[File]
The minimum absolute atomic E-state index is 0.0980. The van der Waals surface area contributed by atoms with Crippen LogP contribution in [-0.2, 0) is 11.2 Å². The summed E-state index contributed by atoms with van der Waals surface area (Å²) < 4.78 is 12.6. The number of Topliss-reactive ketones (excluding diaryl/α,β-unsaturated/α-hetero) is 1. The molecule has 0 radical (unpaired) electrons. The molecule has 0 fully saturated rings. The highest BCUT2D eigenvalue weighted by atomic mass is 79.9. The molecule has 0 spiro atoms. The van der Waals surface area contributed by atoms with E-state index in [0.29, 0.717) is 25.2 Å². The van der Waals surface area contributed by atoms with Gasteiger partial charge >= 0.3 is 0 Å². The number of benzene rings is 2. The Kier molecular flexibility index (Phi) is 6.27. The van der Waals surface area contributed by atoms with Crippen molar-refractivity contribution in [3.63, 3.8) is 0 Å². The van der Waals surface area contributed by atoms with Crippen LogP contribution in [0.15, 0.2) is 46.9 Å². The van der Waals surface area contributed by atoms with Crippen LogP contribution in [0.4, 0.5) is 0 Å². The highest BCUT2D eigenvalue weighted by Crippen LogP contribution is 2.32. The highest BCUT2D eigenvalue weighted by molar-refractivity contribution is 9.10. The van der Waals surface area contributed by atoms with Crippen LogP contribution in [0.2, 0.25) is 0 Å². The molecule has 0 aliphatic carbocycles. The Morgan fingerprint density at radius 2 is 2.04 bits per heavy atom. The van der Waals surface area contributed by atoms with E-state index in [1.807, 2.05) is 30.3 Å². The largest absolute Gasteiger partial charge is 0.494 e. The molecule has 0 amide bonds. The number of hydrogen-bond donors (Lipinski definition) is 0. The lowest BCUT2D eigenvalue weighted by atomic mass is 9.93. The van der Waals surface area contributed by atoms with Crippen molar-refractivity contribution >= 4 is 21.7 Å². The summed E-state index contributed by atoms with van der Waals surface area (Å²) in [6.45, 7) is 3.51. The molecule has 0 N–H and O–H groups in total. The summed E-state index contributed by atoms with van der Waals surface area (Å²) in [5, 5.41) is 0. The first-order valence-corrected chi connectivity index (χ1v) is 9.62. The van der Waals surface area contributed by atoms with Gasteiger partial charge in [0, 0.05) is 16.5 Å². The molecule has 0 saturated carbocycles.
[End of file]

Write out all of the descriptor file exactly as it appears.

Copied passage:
The minimum absolute atomic E-state index is 0.0980. The van der Waals surface area contributed by atoms with Crippen LogP contribution in [-0.2, 0) is 11.2 Å². The summed E-state index contributed by atoms with van der Waals surface area (Å²) < 4.78 is 12.6. The number of Topliss-reactive ketones (excluding diaryl/α,β-unsaturated/α-hetero) is 1. The molecule has 0 radical (unpaired) electrons. The molecule has 0 fully saturated rings. The highest BCUT2D eigenvalue weighted by atomic mass is 79.9. The molecule has 0 spiro atoms. The van der Waals surface area contributed by atoms with E-state index in [0.29, 0.717) is 25.2 Å². The van der Waals surface area contributed by atoms with Gasteiger partial charge >= 0.3 is 0 Å². The number of benzene rings is 2. The Kier molecular flexibility index (Phi) is 6.27. The van der Waals surface area contributed by atoms with Crippen molar-refractivity contribution in [3.63, 3.8) is 0 Å². The van der Waals surface area contributed by atoms with Crippen LogP contribution in [0.15, 0.2) is 46.9 Å². The van der Waals surface area contributed by atoms with Crippen LogP contribution in [0.4, 0.5) is 0 Å². The highest BCUT2D eigenvalue weighted by Crippen LogP contribution is 2.32. The highest BCUT2D eigenvalue weighted by molar-refractivity contribution is 9.10. The van der Waals surface area contributed by atoms with Crippen LogP contribution in [0.2, 0.25) is 0 Å². The molecule has 0 aliphatic carbocycles. The Morgan fingerprint density at radius 2 is 2.04 bits per heavy atom. The van der Waals surface area contributed by atoms with E-state index in [1.807, 2.05) is 30.3 Å². The largest absolute Gasteiger partial charge is 0.494 e. The molecule has 0 amide bonds. The number of hydrogen-bond donors (Lipinski definition) is 0. The lowest BCUT2D eigenvalue weighted by atomic mass is 9.93. The van der Waals surface area contributed by atoms with Crippen molar-refractivity contribution >= 4 is 21.7 Å². The summed E-state index contributed by atoms with van der Waals surface area (Å²) in [6.45, 7) is 3.51. The molecule has 0 N–H and O–H groups in total. The summed E-state index contributed by atoms with van der Waals surface area (Å²) in [5, 5.41) is 0. The first-order valence-corrected chi connectivity index (χ1v) is 9.62. The van der Waals surface area contributed by atoms with Gasteiger partial charge in [0, 0.05) is 16.5 Å². The molecule has 0 saturated carbocycles.